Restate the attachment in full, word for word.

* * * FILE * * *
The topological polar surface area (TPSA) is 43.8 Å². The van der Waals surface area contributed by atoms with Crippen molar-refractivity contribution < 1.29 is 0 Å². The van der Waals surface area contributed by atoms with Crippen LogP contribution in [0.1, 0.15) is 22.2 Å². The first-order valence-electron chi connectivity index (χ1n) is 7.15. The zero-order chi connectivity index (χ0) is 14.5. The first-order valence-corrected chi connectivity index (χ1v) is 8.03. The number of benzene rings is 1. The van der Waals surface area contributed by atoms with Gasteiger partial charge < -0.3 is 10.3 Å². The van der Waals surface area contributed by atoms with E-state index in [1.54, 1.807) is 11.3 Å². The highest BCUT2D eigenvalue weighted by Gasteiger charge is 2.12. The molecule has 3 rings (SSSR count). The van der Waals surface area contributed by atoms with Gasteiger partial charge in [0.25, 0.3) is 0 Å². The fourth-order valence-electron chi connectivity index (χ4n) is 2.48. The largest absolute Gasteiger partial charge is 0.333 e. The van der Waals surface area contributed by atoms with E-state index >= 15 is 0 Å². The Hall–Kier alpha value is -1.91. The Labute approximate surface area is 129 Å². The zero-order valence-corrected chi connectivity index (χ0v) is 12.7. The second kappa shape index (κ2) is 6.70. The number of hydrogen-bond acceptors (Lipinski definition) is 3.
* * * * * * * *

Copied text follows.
The topological polar surface area (TPSA) is 43.8 Å². The van der Waals surface area contributed by atoms with Crippen molar-refractivity contribution < 1.29 is 0 Å². The van der Waals surface area contributed by atoms with Crippen LogP contribution in [0.1, 0.15) is 22.2 Å². The first-order valence-electron chi connectivity index (χ1n) is 7.15. The zero-order chi connectivity index (χ0) is 14.5. The first-order valence-corrected chi connectivity index (χ1v) is 8.03. The number of benzene rings is 1. The van der Waals surface area contributed by atoms with Gasteiger partial charge < -0.3 is 10.3 Å². The van der Waals surface area contributed by atoms with E-state index in [1.54, 1.807) is 11.3 Å². The highest BCUT2D eigenvalue weighted by Gasteiger charge is 2.12. The molecule has 3 rings (SSSR count). The van der Waals surface area contributed by atoms with Gasteiger partial charge in [0.25, 0.3) is 0 Å². The fourth-order valence-electron chi connectivity index (χ4n) is 2.48. The largest absolute Gasteiger partial charge is 0.333 e. The van der Waals surface area contributed by atoms with E-state index >= 15 is 0 Å². The Hall–Kier alpha value is -1.91. The Labute approximate surface area is 129 Å². The zero-order valence-corrected chi connectivity index (χ0v) is 12.7. The second kappa shape index (κ2) is 6.70. The number of hydrogen-bond acceptors (Lipinski definition) is 3.